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An ancient wasp fossil has shown that winning designs are sometimes best left alone.
Evolution has not altered the wasp in 34 million years, scientists discovered.
Three fossil specimens, the oldest examples of their species known, were discovered on the Isle of Wight in the 1920s but wrongly labelled as ants.
A new study of the fossils, housed at the Natural History Museum in London, has now confirmed their true origins.
Dr Steve Compton, from the University of Leeds, who led the research, said: 'What makes this fossil fascinating is not just its age, but that it is so similar to the modern species.
'This means that the complex relationship that exists today between the fig wasps and their host trees developed more than 34 million years ago and has remained unchanged since then.'
Fig wasps are highly specialised and attach themselves to individual tree species, which rely on them to spread their pollen.
Each of the 800 or so modern species of fig tree is pollinated by just one or two species of wasp that ignore other fig trees.
The wasps measure just 1.5 millimetres in length. They have body shapes designed to help gain access to flowers hidden out of sight within the green 'fruits'.
Although figs are thought of as fruits they are technically synconia - closed plant structures containing large numbers of tiny flowers.
Modern fig wasps carry the pollen they collect in special pockets beneath their bodies.
Using advanced microscopy techniques, Dr Compton's team was able to identify pollen pockets on the wasp fossils, and even grains of fig pollen within them.
This showed that 34 million years ago the wasps were carrying out active pollination in the same way they do today.
Further evidence from analysis of the insect's ovipositor, or egg-laying organ, suggested that the wasp and its host fig tree had been evolving together for millions of years.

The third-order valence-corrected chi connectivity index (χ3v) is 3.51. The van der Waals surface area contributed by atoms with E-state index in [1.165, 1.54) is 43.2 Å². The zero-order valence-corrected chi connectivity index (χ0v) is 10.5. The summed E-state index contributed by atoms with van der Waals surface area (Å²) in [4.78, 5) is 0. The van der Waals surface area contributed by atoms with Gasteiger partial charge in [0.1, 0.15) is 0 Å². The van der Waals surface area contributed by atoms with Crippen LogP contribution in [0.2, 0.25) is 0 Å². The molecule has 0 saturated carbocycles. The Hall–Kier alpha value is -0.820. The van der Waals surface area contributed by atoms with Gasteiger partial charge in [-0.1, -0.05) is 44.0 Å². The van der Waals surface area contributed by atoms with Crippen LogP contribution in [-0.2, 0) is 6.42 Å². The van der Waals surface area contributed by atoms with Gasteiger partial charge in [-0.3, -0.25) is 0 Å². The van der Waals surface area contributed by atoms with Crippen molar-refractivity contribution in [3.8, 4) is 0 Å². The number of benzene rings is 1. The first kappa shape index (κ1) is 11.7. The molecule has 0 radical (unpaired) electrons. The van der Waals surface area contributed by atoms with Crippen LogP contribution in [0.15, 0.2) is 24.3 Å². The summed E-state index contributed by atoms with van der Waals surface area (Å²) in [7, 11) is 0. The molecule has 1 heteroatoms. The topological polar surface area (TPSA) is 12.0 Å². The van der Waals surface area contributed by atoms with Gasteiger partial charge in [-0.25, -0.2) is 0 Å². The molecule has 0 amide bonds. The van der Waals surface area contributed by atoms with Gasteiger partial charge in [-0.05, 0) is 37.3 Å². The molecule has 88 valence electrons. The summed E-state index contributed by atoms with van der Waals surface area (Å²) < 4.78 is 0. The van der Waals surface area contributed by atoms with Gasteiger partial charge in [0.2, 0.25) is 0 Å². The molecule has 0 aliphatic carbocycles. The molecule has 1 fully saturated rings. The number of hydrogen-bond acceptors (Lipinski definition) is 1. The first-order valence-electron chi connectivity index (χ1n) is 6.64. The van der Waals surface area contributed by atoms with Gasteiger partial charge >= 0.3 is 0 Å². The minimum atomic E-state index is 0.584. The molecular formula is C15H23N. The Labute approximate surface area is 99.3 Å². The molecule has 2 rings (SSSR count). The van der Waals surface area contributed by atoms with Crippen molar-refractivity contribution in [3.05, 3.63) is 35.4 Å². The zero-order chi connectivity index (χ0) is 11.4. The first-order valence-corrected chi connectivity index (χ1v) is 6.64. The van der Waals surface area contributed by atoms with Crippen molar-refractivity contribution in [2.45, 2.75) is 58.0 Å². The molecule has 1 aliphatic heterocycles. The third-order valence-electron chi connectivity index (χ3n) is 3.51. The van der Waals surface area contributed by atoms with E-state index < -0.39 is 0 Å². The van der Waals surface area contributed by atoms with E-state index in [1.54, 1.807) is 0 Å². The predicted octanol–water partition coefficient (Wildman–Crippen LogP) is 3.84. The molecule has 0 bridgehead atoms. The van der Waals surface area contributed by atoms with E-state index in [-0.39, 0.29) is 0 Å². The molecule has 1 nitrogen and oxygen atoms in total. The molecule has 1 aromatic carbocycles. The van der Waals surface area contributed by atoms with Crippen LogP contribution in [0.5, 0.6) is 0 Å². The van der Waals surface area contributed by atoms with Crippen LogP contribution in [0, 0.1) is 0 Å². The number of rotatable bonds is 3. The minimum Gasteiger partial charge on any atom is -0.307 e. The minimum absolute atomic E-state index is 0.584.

'Although we often think of the world as constantly changing, what this fossil gives us is an example of something remaining unchanged for tens of millions of years - something which in biology we call 'stasis',' said Dr Compton.
The research is published online in the Royal Society journal Biology Letters.
A genetic mechanism that enables corn plants to "cry for help" and attract beneficial insects has been clarified by scientists from the University of Neuchâtel, Switzerland and the Max Planck Institute for Chemical Ecology in Jena. Corn plants emit a cocktail of scents when they are attacked by certain pests, such as a caterpillar known as the Egyptian cotton leaf worm.
Parasitic wasps use these plant scents to localize the caterpillar and deposit their eggs on it, so that their offspring can feed on the caterpillar. Soon after, the caterpillar dies and the plant is relieved from its attacker. In the case of corn, only one gene, TPS10, has to be activated to attract the parasitic wasps. This gene carries information for a terpene synthase, an enzyme forming the sesquiterpene scent compounds that are released by the plant and attract wasps toward the damaged corn plant. Since this mechanism is based only on a single gene, it might be useful for the development of crop plants with a better resistance to pests (PNAS, Early Edition, January 16-20, 2006).
At least 15 species of plants are known to release scents after insect damage, thus attracting the enemies of their enemies. Scientists term this mechanism "indirect defence". A previous cooperation by the scientists in Neuchatel and Jena showed that indirect defence functions not only above ground, but also below the earth’s surface.
Originally posted by mpriebe81
reply to post by berenike
This quote from the article really struck me as incredible!!!!
"Amazingly, as a new kind of fig evolves, a fig-wasp corresponding to that new kind of fig appears."
That's just crazy!!! Learn something new every day